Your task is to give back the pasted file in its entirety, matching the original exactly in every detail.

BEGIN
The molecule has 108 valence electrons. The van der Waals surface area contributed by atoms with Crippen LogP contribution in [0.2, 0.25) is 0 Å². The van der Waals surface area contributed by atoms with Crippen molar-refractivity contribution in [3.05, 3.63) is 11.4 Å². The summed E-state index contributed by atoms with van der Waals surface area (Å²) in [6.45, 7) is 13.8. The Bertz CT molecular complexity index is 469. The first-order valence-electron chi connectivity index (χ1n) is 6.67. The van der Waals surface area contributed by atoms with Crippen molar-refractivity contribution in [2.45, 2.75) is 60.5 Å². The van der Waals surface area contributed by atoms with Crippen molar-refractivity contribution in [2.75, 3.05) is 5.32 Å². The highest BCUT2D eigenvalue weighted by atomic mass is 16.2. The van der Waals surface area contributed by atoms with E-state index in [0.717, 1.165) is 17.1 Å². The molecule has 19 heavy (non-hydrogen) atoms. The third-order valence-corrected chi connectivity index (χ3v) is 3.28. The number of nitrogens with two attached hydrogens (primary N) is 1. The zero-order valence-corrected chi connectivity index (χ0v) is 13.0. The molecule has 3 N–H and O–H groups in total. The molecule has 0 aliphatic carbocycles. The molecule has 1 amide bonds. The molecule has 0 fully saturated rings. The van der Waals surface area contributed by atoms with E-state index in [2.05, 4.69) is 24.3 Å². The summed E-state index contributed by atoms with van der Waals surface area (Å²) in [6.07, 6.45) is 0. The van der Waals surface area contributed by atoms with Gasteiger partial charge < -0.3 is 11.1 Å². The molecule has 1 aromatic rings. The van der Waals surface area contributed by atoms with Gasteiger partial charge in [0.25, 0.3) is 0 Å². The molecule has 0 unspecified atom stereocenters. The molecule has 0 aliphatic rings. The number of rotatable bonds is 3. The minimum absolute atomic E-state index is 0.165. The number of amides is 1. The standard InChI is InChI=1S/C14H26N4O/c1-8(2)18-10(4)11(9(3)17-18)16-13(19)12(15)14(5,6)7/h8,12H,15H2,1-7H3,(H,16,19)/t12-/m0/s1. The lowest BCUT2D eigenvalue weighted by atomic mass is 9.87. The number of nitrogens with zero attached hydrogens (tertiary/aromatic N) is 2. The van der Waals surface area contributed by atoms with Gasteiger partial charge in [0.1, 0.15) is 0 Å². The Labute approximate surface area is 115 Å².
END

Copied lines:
The molecule has 108 valence electrons. The van der Waals surface area contributed by atoms with Crippen LogP contribution in [0.2, 0.25) is 0 Å². The van der Waals surface area contributed by atoms with Crippen molar-refractivity contribution in [3.05, 3.63) is 11.4 Å². The summed E-state index contributed by atoms with van der Waals surface area (Å²) in [6.45, 7) is 13.8. The Bertz CT molecular complexity index is 469. The first-order valence-electron chi connectivity index (χ1n) is 6.67. The van der Waals surface area contributed by atoms with Crippen molar-refractivity contribution in [2.45, 2.75) is 60.5 Å². The van der Waals surface area contributed by atoms with Crippen molar-refractivity contribution in [2.75, 3.05) is 5.32 Å². The highest BCUT2D eigenvalue weighted by atomic mass is 16.2. The van der Waals surface area contributed by atoms with E-state index in [0.717, 1.165) is 17.1 Å². The molecule has 19 heavy (non-hydrogen) atoms. The third-order valence-corrected chi connectivity index (χ3v) is 3.28. The number of nitrogens with two attached hydrogens (primary N) is 1. The zero-order valence-corrected chi connectivity index (χ0v) is 13.0. The molecule has 3 N–H and O–H groups in total. The molecule has 0 aliphatic carbocycles. The molecule has 1 amide bonds. The molecule has 0 fully saturated rings. The van der Waals surface area contributed by atoms with E-state index in [2.05, 4.69) is 24.3 Å². The summed E-state index contributed by atoms with van der Waals surface area (Å²) in [6.07, 6.45) is 0. The van der Waals surface area contributed by atoms with Gasteiger partial charge < -0.3 is 11.1 Å². The molecule has 1 aromatic rings. The van der Waals surface area contributed by atoms with Gasteiger partial charge in [0.25, 0.3) is 0 Å². The molecule has 0 unspecified atom stereocenters. The molecule has 0 aliphatic rings. The number of rotatable bonds is 3. The minimum absolute atomic E-state index is 0.165. The number of amides is 1. The standard InChI is InChI=1S/C14H26N4O/c1-8(2)18-10(4)11(9(3)17-18)16-13(19)12(15)14(5,6)7/h8,12H,15H2,1-7H3,(H,16,19)/t12-/m0/s1. The lowest BCUT2D eigenvalue weighted by atomic mass is 9.87. The number of nitrogens with zero attached hydrogens (tertiary/aromatic N) is 2. The van der Waals surface area contributed by atoms with Gasteiger partial charge in [0.1, 0.15) is 0 Å². The Labute approximate surface area is 115 Å².